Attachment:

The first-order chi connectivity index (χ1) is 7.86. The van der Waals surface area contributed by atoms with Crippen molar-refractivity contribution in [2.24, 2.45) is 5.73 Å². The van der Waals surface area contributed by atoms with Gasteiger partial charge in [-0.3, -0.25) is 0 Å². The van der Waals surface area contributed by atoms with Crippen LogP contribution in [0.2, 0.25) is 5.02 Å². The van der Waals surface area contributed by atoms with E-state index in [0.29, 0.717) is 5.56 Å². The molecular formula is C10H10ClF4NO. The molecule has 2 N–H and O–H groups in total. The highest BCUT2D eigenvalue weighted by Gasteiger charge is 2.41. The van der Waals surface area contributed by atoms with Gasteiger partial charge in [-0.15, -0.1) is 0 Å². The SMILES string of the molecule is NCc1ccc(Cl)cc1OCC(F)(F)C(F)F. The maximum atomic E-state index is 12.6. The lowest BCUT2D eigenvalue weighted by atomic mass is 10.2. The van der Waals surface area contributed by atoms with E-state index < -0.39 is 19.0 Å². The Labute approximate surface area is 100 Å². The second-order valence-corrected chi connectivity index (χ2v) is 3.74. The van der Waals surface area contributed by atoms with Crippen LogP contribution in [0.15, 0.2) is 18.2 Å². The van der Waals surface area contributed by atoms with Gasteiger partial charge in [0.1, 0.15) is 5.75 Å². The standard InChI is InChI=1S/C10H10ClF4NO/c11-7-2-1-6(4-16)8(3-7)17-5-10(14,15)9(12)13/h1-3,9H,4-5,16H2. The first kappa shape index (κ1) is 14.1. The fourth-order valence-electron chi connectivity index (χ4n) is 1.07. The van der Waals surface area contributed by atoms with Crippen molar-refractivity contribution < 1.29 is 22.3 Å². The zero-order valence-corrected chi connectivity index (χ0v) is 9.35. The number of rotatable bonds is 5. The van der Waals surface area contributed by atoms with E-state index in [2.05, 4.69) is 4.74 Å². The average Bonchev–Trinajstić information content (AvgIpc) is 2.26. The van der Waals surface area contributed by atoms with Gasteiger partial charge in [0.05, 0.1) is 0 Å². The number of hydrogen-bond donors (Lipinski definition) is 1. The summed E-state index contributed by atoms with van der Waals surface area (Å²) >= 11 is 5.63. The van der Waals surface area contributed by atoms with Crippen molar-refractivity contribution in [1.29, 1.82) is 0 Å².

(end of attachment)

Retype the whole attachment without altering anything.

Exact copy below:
The first-order chi connectivity index (χ1) is 7.86. The van der Waals surface area contributed by atoms with Crippen molar-refractivity contribution in [2.24, 2.45) is 5.73 Å². The van der Waals surface area contributed by atoms with Gasteiger partial charge in [-0.3, -0.25) is 0 Å². The van der Waals surface area contributed by atoms with Crippen LogP contribution in [0.2, 0.25) is 5.02 Å². The van der Waals surface area contributed by atoms with E-state index in [0.29, 0.717) is 5.56 Å². The molecular formula is C10H10ClF4NO. The molecule has 2 N–H and O–H groups in total. The highest BCUT2D eigenvalue weighted by Gasteiger charge is 2.41. The van der Waals surface area contributed by atoms with Gasteiger partial charge in [-0.15, -0.1) is 0 Å². The SMILES string of the molecule is NCc1ccc(Cl)cc1OCC(F)(F)C(F)F. The maximum atomic E-state index is 12.6. The lowest BCUT2D eigenvalue weighted by atomic mass is 10.2. The van der Waals surface area contributed by atoms with E-state index < -0.39 is 19.0 Å². The Labute approximate surface area is 100 Å². The second-order valence-corrected chi connectivity index (χ2v) is 3.74. The van der Waals surface area contributed by atoms with Crippen LogP contribution in [0.15, 0.2) is 18.2 Å². The van der Waals surface area contributed by atoms with Gasteiger partial charge in [0.1, 0.15) is 5.75 Å². The standard InChI is InChI=1S/C10H10ClF4NO/c11-7-2-1-6(4-16)8(3-7)17-5-10(14,15)9(12)13/h1-3,9H,4-5,16H2. The first kappa shape index (κ1) is 14.1. The fourth-order valence-electron chi connectivity index (χ4n) is 1.07. The van der Waals surface area contributed by atoms with Crippen molar-refractivity contribution < 1.29 is 22.3 Å². The zero-order valence-corrected chi connectivity index (χ0v) is 9.35. The number of rotatable bonds is 5. The van der Waals surface area contributed by atoms with E-state index in [2.05, 4.69) is 4.74 Å². The average Bonchev–Trinajstić information content (AvgIpc) is 2.26. The van der Waals surface area contributed by atoms with Gasteiger partial charge in [0.05, 0.1) is 0 Å². The number of hydrogen-bond donors (Lipinski definition) is 1. The summed E-state index contributed by atoms with van der Waals surface area (Å²) >= 11 is 5.63. The van der Waals surface area contributed by atoms with Crippen molar-refractivity contribution in [1.29, 1.82) is 0 Å².